The Canby School Board will soon sport three new faces, as voters on Tuesday elected newcomers for all three open seats in the May 16 special district election, according to the latest unofficial results from Clackamas County.
In Position 1’s wide-open, three-way race, Ninety-One School-area mom and former teacher Katie Iverson (53.6%, 4,830) held a 15-point lead over retired senior service analyst Lori Boatright (38.49%, 3,455) in their quest to replace retiring board member Rob Sheveland. Local mom JooLin Rice was a distant third, with 8%.
“I’m thankful for the support I’ve had throughout this process,” Iverson told The Canby Current shortly after initial results were released. “There are still votes to count, but I am ready to be a voice for our community and our schools!”
In Position 5, Mark Bigej (63%, 5,642), business owner and father of several Canby High School graduates and current student-athletes, boasted an even larger lead over one-term incumbent Dawn Depner (37%, 3,318). More than 2,000 votes separated the two candidates.
“I’m honored and excited to get to work,” Bigej told the Current Tuesday night, during an Election Night watch party with friends and supporters at the Wild Hare Saloon in Canby.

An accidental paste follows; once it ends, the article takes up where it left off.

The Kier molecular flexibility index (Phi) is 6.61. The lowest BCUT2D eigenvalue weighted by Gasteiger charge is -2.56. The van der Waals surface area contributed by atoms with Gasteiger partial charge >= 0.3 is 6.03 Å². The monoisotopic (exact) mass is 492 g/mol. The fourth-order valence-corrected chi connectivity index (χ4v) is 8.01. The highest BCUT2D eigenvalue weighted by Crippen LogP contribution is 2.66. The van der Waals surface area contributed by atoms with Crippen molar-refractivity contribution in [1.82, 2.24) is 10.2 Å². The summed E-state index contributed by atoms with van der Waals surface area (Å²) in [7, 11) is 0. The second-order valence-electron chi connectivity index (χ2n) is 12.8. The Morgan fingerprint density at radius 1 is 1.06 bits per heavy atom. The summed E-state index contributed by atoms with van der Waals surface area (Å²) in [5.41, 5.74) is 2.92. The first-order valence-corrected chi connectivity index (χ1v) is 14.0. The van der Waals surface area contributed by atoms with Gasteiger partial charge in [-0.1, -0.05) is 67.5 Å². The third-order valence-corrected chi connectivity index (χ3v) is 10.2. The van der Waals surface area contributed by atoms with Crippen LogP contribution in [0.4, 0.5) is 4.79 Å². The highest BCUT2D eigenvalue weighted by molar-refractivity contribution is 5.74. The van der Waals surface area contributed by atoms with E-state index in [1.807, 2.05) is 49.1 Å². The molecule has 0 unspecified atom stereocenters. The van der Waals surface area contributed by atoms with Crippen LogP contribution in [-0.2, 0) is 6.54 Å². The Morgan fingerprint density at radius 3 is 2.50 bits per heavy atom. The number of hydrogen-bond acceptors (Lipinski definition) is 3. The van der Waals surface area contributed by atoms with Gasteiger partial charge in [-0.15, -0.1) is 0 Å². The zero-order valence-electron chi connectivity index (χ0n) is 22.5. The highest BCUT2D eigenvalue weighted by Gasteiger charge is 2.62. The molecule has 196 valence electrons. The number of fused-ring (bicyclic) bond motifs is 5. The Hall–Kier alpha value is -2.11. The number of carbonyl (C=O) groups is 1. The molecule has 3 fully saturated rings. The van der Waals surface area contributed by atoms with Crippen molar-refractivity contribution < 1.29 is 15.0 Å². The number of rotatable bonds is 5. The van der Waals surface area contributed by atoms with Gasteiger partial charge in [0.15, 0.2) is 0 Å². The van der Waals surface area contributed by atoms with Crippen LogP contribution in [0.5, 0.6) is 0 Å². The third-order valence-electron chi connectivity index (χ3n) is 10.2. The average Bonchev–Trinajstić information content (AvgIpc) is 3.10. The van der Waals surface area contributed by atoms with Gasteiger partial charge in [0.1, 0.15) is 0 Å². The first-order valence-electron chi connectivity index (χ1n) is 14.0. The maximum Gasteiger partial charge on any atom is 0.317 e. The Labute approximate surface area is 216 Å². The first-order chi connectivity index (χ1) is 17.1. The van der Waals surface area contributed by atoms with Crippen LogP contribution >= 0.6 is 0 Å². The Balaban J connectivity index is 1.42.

And in Position 6, retired educator Kelly Oliver had a lead of just under 1,000 votes over another one-term incumbent, Stefani Carlson, 4,972 (55.4%) to 3,996 (44.6%).
“I feel very encouraged with these initial results!” Oliver said Tuesday night. “Win or lose, I have been so moved by all the support from our community.”
Boatright, Depner and Carlson had campaigned together on an ideologically aligned platform criticizing the district’s academic performance, alleged inappropriateness of library books available to middle and high school students, and claimed lack of transparency with parents.
They, along with current board member Sherry Smith, also vocally supported a controversial push by two local parents earlier this year to review and consider removing three dozen books from Canby high school and middle school libraries based on claims that they contained mature and inappropriate content.
Their challengers ran independent campaigns, generally touting their experience and involvement in Canby schools and the community, supporting student achievement and well-being, and collaboration with parents, teachers and community members.
The trio boasted endorsements from several local and state-level politicians, including Republican State Representative James Hieb, Mayor Brian Hodson, Canby City Councilors Traci Hensley, Shawn Varwig, Jim Davis and Herman Maldonado, and Newberg School Board Chair Dave Brown.
They were also backed by the Parents’ Rights in Education PAC and the Oregon Family Council.
The challengers were endorsed by the Canby Education Association — the local teachers’ union — and a smattering of prominent business owners and current or former educators and school administrators.
Bigej also earned votes of confidence from Republican Congresswoman Lori Chavez-DeRemer and former gubernatorial candidate and House GOP Leader Christine Drazan.